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Bulladelah, NSW

Coffs Harbour, NSW

Gympie, Qld

Natural populations

Eucalyptus grandis extends north from near Newcastle in New South Wales to around Bundaberg in Queensland [1,2]. From there it extends north in scattered disjunct populations, but becomes more common in the wet tropics of northern Queensland. This is a tall to very tall forest tree usually 45–55 m in height with exceptional specimens attaining over 75 m in height. This species occurs on flats or lower slopes of deep, fertile valleys or often fringing rainforests and prefers moist, well-drained, deep, loamy soils of alluvial or volcanic origin [1].

Flowering and seeds

This species flowers during April to May [1,3,4]. Seed capsules persist on trees until at least the following autumn. In natural stands this species produces abundant seed capsules after a number of intervening poor seed years. There are about 670 viable seeds per gram; seeds start to germinate in about 5 days if grown at 25°C with no pretreatment required [4].

Cultivation and uses

Eucalyptus grandis is a large, fast growing, non-lignotuberous tree. When grown in favourable environments E. grandis is one of the most productive plantation eucalypts [6]. There are well over million hectares in plantations worldwide which provide plywood, particleboard, paper pulp, charcoal and fuelwood. In Australia it is mainly harvested from natural stands for panelling, sawn building timber, flooring, joinery, furniture and general construction [1]. This species is also has some value for apiculture [3] and has been ranked as being slightly salt tolerant [5]. Provenance variation in growth performance, frost tolerance and climate matching details have been documented [6,7].

Key descriptors:
Climate parameters
Mean annual rainfall: 725-3500 mm
Rainfall distribution pattern: summer, uniform or winter
Mean annual temperature: 12-25 °C
Mean max. temperature of the hottest month: 22-34 °C
Mean min. temperature of the coldest month: 0-16 °C
Frosts (approx. no. per year): frost free or more or less frost free or up to 20
Frost intensity: light to moderate (0 to -5°C)
Altitude: 0-600 metres
Tolerance of extremes in climate
Drought: known to be drought sensitive
Fire: regenerates foliage after damaging fire
Frost: tolerates frosts in the 0° to -5°C range
Wind: tolerates salt-laden coastal winds
Soil factors
Texture: clay loam, heavy clay (greater than 50% clay), light to medium clay (35-50% clay), loam, sandy loam, sandy clay loam or sand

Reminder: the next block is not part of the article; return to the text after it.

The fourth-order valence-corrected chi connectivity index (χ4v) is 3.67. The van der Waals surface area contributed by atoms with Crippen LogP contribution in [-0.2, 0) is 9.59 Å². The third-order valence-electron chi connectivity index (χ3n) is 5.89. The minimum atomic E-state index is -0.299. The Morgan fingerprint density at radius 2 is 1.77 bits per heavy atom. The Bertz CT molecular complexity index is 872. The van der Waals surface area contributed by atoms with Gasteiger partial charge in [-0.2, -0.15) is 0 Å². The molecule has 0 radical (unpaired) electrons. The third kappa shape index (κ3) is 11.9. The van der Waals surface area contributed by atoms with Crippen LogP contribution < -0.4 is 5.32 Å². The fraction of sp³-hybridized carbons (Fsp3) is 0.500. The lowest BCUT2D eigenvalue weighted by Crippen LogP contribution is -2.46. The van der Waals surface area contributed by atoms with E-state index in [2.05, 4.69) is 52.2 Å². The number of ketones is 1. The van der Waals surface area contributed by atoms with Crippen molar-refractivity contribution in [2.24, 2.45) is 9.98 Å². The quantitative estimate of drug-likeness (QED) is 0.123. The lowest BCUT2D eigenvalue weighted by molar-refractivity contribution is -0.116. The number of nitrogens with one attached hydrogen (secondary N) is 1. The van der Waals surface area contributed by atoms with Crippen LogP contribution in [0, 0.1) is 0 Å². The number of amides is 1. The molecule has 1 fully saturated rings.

Soil pH reaction: acidic (less than 6.5), neutral (6.5-7.5) or alkaline (greater than 7.5)
Drainage: well-drained
Salinity: slightly to moderately saline or non-saline
Tolerance of adverse soils
Extremes in pH: acidity or alkalinity
Extremes in texture: clayey or sand
Salinity: nil - sensitive to saline soils or slight (2-4 dS m-1)
Soil waterlogging tolerance: nil - sensitive to waterlogged soils
Biological traits under cultivation
Habit: evergreen tree 25-55 m tall, usually produces a clear trunk
Longevity: moderate to long lived (>15 years)
Growth rate: fast
Coppicing ability: vigorous, responds to pruning, pollarding
Root system: moderate to deep
Erosion control potential: excellent for clayey sites or sandy sites
Windbreak potential: tolerates salty coastal winds
Wood density: mod. to high (greater than 600 kg/cubic metre)
Carbon sequestration potential: high
Uses
Potential farm use: good ornamental attributes or shelterbelt or shade for stock
Specialty products: flowers produce nectar for honey production or pollen has value for apiculture
Urban use: good as an ornamental or amenity plant
Wildlife value: flowers are especially attractive to birds
Wood products: pulpwood (wood chips for paper pulp) or rayon, boat building, boxes, crates, flooring (including parquetry), heavy construction, high quality fuelwood, industrial charcoal, panelling, poles (building, transmission, piling), speciality timber for quality furniture

References

[1] Boland DJ, Brooker MIH, Chippendale GM, Hall N, Hyland BPM, Johnson RD, Kleinig DA, McDonald MW, Turner JD (2006) Forest Trees of Australia. CSIRO Publishing, Collingwood.

[2] Slee AV, Connors J, Brooker MIH, Duffy SM, West JG (2006) EUCLID Eucalypts of Australia. Third Edition CD ROM Centre for Plant Biodiversity Research. CSIRO Publishing, Melbourne.

[3] Clemson A (1985) Honey and Pollen Flora. Inkata Press, Melbourne.

[4] Gunn BV (2001) Australian Tree Seed Centre Operations Manual. Internal Publication, CSIRO Australian Tree Seed Centre, ACT. [Online at http://www.ensisjv.com/Portals/0/atsc-opmanualcomplete.pdf  Accessed March 2008]

[5] Marcar NE, Crawford DF (2004) Trees for Saline Landscapes. RIRDC Publication Number 03/108, Canberra.

[6] Eldridge K, Davidson J, Harwood C, Wyk Gv (1993) Eucalypt Domestication and Breeding. Clarendon, Oxford.

[7] Jovanovic T, Booth TH (2002) Improved species climatic profiles. A report for the RIRDC/L&W Australia/FWPRDC/ MDBC Joint Venture Agroforestry Program. RIRDC Publication No 02/095, Canberra.

Internet links

PlantNET National Herbarium of New South Wales: http://plantnet.rbgsyd.nsw.gov.au/cgi-bin/NSWfl.pl?page=nswfl&lvl=sp&name=Eucalyptus~grandis

 

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